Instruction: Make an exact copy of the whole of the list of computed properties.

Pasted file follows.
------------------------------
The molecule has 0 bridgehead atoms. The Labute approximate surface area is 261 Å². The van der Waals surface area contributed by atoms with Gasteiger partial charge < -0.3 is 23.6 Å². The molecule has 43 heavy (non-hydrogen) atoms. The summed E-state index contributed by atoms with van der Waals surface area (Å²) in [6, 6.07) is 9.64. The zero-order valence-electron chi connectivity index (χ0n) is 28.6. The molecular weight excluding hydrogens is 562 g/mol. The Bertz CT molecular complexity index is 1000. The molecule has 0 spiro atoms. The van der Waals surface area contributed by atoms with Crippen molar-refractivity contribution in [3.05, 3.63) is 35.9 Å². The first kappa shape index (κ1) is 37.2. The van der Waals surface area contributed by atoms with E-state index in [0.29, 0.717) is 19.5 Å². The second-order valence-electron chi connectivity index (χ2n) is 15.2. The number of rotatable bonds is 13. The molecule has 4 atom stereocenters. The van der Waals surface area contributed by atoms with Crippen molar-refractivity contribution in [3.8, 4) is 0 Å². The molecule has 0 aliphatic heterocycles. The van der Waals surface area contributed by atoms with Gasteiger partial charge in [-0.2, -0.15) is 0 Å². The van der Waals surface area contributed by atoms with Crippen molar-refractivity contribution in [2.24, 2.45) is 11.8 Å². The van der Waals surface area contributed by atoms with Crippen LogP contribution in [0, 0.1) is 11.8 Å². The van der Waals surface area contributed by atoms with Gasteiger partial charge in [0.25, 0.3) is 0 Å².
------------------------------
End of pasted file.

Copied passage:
The molecule has 0 bridgehead atoms. The Labute approximate surface area is 261 Å². The van der Waals surface area contributed by atoms with Gasteiger partial charge < -0.3 is 23.6 Å². The molecule has 43 heavy (non-hydrogen) atoms. The summed E-state index contributed by atoms with van der Waals surface area (Å²) in [6, 6.07) is 9.64. The zero-order valence-electron chi connectivity index (χ0n) is 28.6. The molecular weight excluding hydrogens is 562 g/mol. The Bertz CT molecular complexity index is 1000. The molecule has 0 spiro atoms. The van der Waals surface area contributed by atoms with Crippen molar-refractivity contribution in [3.05, 3.63) is 35.9 Å². The first kappa shape index (κ1) is 37.2. The van der Waals surface area contributed by atoms with E-state index in [0.29, 0.717) is 19.5 Å². The second-order valence-electron chi connectivity index (χ2n) is 15.2. The number of rotatable bonds is 13. The molecule has 4 atom stereocenters. The van der Waals surface area contributed by atoms with Crippen molar-refractivity contribution in [3.8, 4) is 0 Å². The molecule has 0 aliphatic heterocycles. The van der Waals surface area contributed by atoms with Gasteiger partial charge in [-0.2, -0.15) is 0 Å². The van der Waals surface area contributed by atoms with Crippen molar-refractivity contribution in [2.24, 2.45) is 11.8 Å². The van der Waals surface area contributed by atoms with Crippen LogP contribution in [0, 0.1) is 11.8 Å². The van der Waals surface area contributed by atoms with Gasteiger partial charge in [0.25, 0.3) is 0 Å².